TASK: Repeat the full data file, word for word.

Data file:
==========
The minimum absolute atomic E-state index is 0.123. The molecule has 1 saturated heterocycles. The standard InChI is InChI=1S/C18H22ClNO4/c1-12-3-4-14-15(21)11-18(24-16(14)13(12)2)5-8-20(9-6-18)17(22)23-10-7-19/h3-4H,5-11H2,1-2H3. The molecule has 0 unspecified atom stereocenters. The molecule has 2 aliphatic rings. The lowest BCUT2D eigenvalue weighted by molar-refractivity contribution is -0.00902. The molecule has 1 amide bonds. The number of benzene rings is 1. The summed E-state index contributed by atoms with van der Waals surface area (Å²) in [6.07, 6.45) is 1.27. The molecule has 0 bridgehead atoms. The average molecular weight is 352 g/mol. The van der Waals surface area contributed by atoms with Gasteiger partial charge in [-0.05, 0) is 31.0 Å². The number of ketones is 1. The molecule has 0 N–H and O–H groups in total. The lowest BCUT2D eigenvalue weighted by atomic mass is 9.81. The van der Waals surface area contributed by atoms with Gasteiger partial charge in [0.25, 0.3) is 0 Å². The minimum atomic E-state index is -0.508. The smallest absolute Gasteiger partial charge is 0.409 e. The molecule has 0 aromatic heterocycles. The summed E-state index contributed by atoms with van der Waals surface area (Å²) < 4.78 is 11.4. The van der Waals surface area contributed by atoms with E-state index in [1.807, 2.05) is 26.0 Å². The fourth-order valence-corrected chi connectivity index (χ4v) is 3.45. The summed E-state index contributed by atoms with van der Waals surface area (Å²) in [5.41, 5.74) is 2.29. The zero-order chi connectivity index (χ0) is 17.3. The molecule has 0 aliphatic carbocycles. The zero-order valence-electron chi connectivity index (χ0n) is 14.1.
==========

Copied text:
The minimum absolute atomic E-state index is 0.123. The molecule has 1 saturated heterocycles. The standard InChI is InChI=1S/C18H22ClNO4/c1-12-3-4-14-15(21)11-18(24-16(14)13(12)2)5-8-20(9-6-18)17(22)23-10-7-19/h3-4H,5-11H2,1-2H3. The molecule has 0 unspecified atom stereocenters. The molecule has 2 aliphatic rings. The lowest BCUT2D eigenvalue weighted by molar-refractivity contribution is -0.00902. The molecule has 1 amide bonds. The number of benzene rings is 1. The summed E-state index contributed by atoms with van der Waals surface area (Å²) in [6.07, 6.45) is 1.27. The molecule has 0 bridgehead atoms. The average molecular weight is 352 g/mol. The van der Waals surface area contributed by atoms with Gasteiger partial charge in [-0.05, 0) is 31.0 Å². The number of ketones is 1. The molecule has 0 N–H and O–H groups in total. The lowest BCUT2D eigenvalue weighted by atomic mass is 9.81. The van der Waals surface area contributed by atoms with Gasteiger partial charge in [0.25, 0.3) is 0 Å². The minimum atomic E-state index is -0.508. The smallest absolute Gasteiger partial charge is 0.409 e. The molecule has 0 aromatic heterocycles. The summed E-state index contributed by atoms with van der Waals surface area (Å²) < 4.78 is 11.4. The van der Waals surface area contributed by atoms with E-state index in [1.807, 2.05) is 26.0 Å². The fourth-order valence-corrected chi connectivity index (χ4v) is 3.45. The summed E-state index contributed by atoms with van der Waals surface area (Å²) in [5.41, 5.74) is 2.29. The zero-order chi connectivity index (χ0) is 17.3. The molecule has 0 aliphatic carbocycles. The zero-order valence-electron chi connectivity index (χ0n) is 14.1.